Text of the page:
• Having site issues? Contact Dub@southernPolyurethanes.com

Looking for Better Gun for an Overall

#1
Hi, guys. I own a Devilbiss Finishline that I'm using for primer right now, though I had intended to use it for all of my painting. But, the more that I read and research, the more I think I should get a better quality gun for bc/cc. I'd rather not spend $400+ on a new gun and have never trusted EBay. Does anyone have one of the usual suspects for sale? From my reading here I'm thinking a IWata LPH400, Tekna Copper or ProLite. Just fishing. Thanks!
 
#2
I bought my LPH400 on ebay a long, long time ago for $200. All I did was clean it thoroughly and it has been spraying fine ever since. Make sure whoever you buy from has excellent feedback rating and be sure to ask any questions about the product before you bid.
I also have the Tekna Copper 7E7 and it is a very good gun, easy to clean and operate.
The Iwata is "slower" than the Tekna or a SATA. The transfer rate is great but you have to spray at a slower pace than you do with the other two.
This is my opinion based on using the guns but I don't spray every day. Be interested to see what others have to say.
 
#3
I think maybe a slower gun would be better for me? Not only do I not spray every day, I don't spray every month. Well, maybe since the two months since I picked up my first spray gun!:p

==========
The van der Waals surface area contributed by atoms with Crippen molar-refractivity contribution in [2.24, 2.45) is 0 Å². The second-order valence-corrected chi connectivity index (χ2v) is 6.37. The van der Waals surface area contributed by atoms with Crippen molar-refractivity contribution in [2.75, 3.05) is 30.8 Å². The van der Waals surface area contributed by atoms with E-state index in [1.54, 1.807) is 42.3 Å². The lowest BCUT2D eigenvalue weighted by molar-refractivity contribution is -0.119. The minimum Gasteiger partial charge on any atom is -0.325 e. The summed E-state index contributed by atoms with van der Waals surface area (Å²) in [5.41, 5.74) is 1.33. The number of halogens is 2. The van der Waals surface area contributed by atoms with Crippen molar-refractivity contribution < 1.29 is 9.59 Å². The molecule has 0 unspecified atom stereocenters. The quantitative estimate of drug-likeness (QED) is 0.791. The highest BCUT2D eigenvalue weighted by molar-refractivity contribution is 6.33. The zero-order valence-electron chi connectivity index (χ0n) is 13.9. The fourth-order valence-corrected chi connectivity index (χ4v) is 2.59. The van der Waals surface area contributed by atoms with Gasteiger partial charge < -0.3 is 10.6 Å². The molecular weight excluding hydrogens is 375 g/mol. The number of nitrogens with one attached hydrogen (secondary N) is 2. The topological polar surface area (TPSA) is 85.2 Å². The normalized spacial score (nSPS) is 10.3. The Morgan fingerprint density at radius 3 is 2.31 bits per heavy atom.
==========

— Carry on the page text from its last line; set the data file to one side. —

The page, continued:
#4
The Iwata LPH400 silver cap (1.4) is a great gun. I have sprayed a few projects with it, in fact if I am having trouble with clear, this is my go to gun.
It is meant to shoot at lower volume and pressure (LVLP) than most of the high end guns. You do need to stay about 4" from the surface while spraying though to keep things flowing.
 
#7
I agree, the Iwata is slower. It's perfect for me since I don't do overalls.
Most my work is bumpers or just a panel or two from bodywork.
If I was going to do overalls I'd buy a faster bigger gun, when I do have
to do an entire side of a car, which isn't often, the Iwata can be a bit slow,
I would like a bigger fan pattern.
 
#9
I agree, the Iwata is slower. It's perfect for me since I don't do overalls.